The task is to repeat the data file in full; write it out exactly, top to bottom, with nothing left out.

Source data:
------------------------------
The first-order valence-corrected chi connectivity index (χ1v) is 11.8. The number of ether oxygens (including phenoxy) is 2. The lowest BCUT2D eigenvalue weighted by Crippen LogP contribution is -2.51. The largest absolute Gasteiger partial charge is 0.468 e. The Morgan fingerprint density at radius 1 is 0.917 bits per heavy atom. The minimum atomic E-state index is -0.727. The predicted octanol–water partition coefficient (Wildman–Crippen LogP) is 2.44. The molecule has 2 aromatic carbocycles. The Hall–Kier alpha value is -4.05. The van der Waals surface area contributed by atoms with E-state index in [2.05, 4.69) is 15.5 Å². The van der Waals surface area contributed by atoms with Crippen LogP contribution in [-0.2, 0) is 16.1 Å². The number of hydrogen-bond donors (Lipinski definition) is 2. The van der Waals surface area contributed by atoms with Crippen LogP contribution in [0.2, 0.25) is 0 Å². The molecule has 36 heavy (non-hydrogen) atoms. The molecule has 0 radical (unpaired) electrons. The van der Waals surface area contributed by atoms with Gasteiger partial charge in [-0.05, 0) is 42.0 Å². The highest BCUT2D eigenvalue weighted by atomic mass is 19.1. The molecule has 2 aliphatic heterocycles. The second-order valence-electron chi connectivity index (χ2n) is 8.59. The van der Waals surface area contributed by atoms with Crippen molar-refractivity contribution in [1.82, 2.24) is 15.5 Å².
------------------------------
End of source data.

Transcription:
The first-order valence-corrected chi connectivity index (χ1v) is 11.8. The number of ether oxygens (including phenoxy) is 2. The lowest BCUT2D eigenvalue weighted by Crippen LogP contribution is -2.51. The largest absolute Gasteiger partial charge is 0.468 e. The Morgan fingerprint density at radius 1 is 0.917 bits per heavy atom. The minimum atomic E-state index is -0.727. The predicted octanol–water partition coefficient (Wildman–Crippen LogP) is 2.44. The molecule has 2 aromatic carbocycles. The Hall–Kier alpha value is -4.05. The van der Waals surface area contributed by atoms with E-state index in [2.05, 4.69) is 15.5 Å². The van der Waals surface area contributed by atoms with Crippen LogP contribution in [-0.2, 0) is 16.1 Å². The number of hydrogen-bond donors (Lipinski definition) is 2. The van der Waals surface area contributed by atoms with Crippen LogP contribution in [0.2, 0.25) is 0 Å². The molecule has 36 heavy (non-hydrogen) atoms. The molecule has 0 radical (unpaired) electrons. The van der Waals surface area contributed by atoms with Gasteiger partial charge in [-0.05, 0) is 42.0 Å². The highest BCUT2D eigenvalue weighted by atomic mass is 19.1. The molecule has 2 aliphatic heterocycles. The second-order valence-electron chi connectivity index (χ2n) is 8.59. The van der Waals surface area contributed by atoms with Crippen molar-refractivity contribution in [1.82, 2.24) is 15.5 Å².